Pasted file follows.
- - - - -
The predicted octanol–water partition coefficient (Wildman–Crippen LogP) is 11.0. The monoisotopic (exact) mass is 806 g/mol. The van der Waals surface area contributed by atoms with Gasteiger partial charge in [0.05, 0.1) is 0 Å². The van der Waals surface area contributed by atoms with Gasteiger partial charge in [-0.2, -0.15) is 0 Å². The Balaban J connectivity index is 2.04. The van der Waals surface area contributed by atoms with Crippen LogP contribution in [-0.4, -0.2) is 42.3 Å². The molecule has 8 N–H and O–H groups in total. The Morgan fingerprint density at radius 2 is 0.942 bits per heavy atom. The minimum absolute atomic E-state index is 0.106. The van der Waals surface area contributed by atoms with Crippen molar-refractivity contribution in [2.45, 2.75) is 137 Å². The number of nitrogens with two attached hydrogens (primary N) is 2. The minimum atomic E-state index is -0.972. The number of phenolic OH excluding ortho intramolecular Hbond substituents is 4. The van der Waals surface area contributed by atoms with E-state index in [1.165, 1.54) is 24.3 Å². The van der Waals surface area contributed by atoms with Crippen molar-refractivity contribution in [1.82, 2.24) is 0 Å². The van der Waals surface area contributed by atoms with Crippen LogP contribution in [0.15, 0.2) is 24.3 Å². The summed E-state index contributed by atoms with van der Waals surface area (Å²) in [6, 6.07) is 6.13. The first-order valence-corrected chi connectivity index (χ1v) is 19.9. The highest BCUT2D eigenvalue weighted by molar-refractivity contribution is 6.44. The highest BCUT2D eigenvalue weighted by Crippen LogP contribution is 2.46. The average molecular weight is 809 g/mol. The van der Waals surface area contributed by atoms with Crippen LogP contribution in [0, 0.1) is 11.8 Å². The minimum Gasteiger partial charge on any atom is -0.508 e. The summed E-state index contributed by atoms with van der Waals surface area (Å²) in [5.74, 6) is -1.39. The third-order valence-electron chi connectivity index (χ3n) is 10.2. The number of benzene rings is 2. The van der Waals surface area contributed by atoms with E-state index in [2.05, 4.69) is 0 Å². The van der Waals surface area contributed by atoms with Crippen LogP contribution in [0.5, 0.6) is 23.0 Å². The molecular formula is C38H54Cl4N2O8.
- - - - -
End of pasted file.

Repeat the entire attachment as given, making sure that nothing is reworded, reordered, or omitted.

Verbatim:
The predicted octanol–water partition coefficient (Wildman–Crippen LogP) is 11.0. The monoisotopic (exact) mass is 806 g/mol. The van der Waals surface area contributed by atoms with Gasteiger partial charge in [0.05, 0.1) is 0 Å². The van der Waals surface area contributed by atoms with Gasteiger partial charge in [-0.2, -0.15) is 0 Å². The Balaban J connectivity index is 2.04. The van der Waals surface area contributed by atoms with Crippen LogP contribution in [-0.4, -0.2) is 42.3 Å². The molecule has 8 N–H and O–H groups in total. The Morgan fingerprint density at radius 2 is 0.942 bits per heavy atom. The minimum absolute atomic E-state index is 0.106. The van der Waals surface area contributed by atoms with Crippen molar-refractivity contribution in [2.45, 2.75) is 137 Å². The number of nitrogens with two attached hydrogens (primary N) is 2. The minimum atomic E-state index is -0.972. The number of phenolic OH excluding ortho intramolecular Hbond substituents is 4. The van der Waals surface area contributed by atoms with E-state index in [1.165, 1.54) is 24.3 Å². The van der Waals surface area contributed by atoms with Crippen molar-refractivity contribution in [1.82, 2.24) is 0 Å². The van der Waals surface area contributed by atoms with Crippen LogP contribution in [0.15, 0.2) is 24.3 Å². The summed E-state index contributed by atoms with van der Waals surface area (Å²) in [6, 6.07) is 6.13. The first-order valence-corrected chi connectivity index (χ1v) is 19.9. The highest BCUT2D eigenvalue weighted by molar-refractivity contribution is 6.44. The highest BCUT2D eigenvalue weighted by Crippen LogP contribution is 2.46. The average molecular weight is 809 g/mol. The van der Waals surface area contributed by atoms with Crippen LogP contribution in [0, 0.1) is 11.8 Å². The minimum Gasteiger partial charge on any atom is -0.508 e. The summed E-state index contributed by atoms with van der Waals surface area (Å²) in [5.74, 6) is -1.39. The third-order valence-electron chi connectivity index (χ3n) is 10.2. The number of benzene rings is 2. The van der Waals surface area contributed by atoms with E-state index in [2.05, 4.69) is 0 Å². The van der Waals surface area contributed by atoms with Crippen LogP contribution in [0.5, 0.6) is 23.0 Å². The molecular formula is C38H54Cl4N2O8.